A band of mid-18th century outsiders roams the verdant Gallic countryside while trying to foment a revolt through chants and unlawful behavior in "Smugglers' Songs."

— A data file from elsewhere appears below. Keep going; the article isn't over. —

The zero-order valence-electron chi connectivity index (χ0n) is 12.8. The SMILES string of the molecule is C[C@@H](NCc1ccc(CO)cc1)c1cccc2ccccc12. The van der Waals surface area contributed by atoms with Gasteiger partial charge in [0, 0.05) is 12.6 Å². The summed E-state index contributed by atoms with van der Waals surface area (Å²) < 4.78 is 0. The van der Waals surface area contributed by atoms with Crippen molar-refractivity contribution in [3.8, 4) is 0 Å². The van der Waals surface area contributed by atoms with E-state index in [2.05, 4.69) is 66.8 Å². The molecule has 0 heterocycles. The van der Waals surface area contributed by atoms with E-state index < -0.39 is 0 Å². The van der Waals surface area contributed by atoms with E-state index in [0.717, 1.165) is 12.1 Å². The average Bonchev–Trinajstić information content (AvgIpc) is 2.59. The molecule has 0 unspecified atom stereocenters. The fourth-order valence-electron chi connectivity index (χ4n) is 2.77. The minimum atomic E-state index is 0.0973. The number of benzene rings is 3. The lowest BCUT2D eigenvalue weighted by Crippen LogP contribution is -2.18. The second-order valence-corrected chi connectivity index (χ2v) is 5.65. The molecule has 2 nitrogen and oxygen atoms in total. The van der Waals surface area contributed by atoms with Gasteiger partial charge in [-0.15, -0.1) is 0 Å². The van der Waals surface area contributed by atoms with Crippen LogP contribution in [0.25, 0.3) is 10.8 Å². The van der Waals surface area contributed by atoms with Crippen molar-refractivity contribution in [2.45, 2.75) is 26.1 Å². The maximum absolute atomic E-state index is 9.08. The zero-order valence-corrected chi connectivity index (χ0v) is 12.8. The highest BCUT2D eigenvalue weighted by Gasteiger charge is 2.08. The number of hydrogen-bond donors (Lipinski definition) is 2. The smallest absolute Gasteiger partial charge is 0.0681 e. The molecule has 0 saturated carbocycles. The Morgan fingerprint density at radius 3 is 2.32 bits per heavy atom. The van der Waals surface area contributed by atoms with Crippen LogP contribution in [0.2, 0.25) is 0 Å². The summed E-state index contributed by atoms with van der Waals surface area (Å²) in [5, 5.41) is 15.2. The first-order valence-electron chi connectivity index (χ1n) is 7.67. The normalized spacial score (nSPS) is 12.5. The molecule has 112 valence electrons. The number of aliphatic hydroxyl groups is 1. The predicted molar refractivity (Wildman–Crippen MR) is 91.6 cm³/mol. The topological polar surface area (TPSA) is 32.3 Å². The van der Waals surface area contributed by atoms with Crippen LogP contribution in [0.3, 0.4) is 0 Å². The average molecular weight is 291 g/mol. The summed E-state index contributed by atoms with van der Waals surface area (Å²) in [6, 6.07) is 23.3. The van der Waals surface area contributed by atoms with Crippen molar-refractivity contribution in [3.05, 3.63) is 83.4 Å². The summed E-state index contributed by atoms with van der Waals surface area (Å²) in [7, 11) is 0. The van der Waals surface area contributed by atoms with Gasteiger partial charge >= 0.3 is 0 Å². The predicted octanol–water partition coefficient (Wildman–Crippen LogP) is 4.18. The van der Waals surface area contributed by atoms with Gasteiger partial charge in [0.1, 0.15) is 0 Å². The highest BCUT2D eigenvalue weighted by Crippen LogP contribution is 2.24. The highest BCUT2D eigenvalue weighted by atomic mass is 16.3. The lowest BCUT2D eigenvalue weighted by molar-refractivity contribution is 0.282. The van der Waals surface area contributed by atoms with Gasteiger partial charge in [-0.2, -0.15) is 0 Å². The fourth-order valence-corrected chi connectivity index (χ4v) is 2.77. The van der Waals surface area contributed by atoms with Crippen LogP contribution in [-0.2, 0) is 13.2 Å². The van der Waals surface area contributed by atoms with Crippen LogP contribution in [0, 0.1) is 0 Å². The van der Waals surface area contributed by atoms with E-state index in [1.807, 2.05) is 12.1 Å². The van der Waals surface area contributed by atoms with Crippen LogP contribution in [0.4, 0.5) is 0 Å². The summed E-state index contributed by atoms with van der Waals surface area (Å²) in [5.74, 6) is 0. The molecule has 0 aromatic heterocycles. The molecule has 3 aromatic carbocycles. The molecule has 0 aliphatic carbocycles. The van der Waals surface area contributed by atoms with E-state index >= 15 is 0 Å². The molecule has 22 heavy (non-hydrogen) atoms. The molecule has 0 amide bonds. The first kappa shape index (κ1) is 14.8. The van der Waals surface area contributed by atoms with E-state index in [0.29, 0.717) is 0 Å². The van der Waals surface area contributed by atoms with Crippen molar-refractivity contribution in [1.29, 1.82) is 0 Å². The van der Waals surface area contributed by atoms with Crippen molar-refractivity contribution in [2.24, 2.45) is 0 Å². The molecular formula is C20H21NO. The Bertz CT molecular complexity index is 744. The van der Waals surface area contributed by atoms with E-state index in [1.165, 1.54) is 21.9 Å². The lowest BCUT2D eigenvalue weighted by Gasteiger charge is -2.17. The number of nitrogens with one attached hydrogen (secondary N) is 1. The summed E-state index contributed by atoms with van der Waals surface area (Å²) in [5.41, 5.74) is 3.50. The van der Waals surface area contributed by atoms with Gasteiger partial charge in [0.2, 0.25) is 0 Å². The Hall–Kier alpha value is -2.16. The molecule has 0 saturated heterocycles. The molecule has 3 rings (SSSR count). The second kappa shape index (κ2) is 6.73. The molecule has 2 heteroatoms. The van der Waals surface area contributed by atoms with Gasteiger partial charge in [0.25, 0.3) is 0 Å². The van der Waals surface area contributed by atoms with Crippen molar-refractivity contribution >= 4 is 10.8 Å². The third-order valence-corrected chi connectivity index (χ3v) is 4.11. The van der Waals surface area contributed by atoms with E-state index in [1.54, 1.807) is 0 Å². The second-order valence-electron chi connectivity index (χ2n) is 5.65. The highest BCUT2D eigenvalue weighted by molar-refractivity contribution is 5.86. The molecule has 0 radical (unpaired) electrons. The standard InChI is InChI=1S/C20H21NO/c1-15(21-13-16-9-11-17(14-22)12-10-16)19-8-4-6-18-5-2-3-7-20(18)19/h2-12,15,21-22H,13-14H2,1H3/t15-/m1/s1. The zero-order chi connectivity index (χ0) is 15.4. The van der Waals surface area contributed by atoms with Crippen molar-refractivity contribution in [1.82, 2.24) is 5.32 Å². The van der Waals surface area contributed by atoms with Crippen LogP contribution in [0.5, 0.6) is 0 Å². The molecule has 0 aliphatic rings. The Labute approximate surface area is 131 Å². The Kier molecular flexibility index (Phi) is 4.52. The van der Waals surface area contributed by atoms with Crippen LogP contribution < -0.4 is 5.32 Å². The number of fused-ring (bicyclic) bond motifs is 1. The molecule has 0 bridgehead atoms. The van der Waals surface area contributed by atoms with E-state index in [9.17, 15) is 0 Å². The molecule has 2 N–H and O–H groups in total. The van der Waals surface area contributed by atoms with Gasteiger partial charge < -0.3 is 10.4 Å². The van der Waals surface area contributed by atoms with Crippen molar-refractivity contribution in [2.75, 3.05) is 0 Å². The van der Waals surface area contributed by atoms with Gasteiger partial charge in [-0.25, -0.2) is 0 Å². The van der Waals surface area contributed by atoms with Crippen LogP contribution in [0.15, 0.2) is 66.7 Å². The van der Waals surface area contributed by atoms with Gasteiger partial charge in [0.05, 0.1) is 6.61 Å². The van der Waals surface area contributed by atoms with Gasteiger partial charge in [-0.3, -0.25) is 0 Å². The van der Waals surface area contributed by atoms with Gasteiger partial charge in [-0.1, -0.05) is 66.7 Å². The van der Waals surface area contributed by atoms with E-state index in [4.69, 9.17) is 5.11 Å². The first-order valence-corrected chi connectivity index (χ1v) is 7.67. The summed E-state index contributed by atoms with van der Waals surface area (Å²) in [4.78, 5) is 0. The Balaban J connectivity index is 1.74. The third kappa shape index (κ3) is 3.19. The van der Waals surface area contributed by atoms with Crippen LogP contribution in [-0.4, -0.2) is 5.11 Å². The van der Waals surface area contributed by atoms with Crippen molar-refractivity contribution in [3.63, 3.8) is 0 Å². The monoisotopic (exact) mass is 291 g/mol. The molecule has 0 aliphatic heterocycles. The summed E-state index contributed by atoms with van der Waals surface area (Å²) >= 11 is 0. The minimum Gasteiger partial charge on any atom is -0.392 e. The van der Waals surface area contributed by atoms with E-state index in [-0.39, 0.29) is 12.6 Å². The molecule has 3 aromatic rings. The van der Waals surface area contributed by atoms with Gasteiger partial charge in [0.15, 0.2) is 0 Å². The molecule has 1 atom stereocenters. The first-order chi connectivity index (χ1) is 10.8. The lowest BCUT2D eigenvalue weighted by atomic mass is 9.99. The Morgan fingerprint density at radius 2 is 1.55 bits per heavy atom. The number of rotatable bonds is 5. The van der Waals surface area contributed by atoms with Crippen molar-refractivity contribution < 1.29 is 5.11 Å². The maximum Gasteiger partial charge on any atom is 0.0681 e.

A band of mid-18th-century outsiders roams the verdant Gallic countryside while trying to foment a revolt through chants and unlawful behavior in “Smugglers’ Songs,” the fourth feature and first period pic from thesp-helmer Rabah Ameur-Zaimeche (“Adhen”). Set after the death of the group’s famous, real-life leader, Louis Mandrin, and before the French Revolution (that would come about because of the sentiments shown in an embryonic state here), this small-scale and meandering story is stranded in a temporal no-man’s land that feels more picaresque than overtly political. “Songs” could play locally and at indie fests.The period just after the future folk hero’s 1755 execution is invoked primarily through costumes — no production designer’s credited; most locations are outdoors — though dialogue sounds contemporary. Overall effect is as motley as Mandrin’s crew, which is mainly composed of Ameur-Zaimeche regulars, including himself as a traveling merchant. Thesp-director Jacques Nolot is best-in-show as a nobleman sympathetic to the group’s anti-establishment cause. Like Serge Bozon’s “La France,” which cast a similarly offbeat and musical eye toward French history, pic won the prestigious Jean Vigo prize for “independence of spirit.”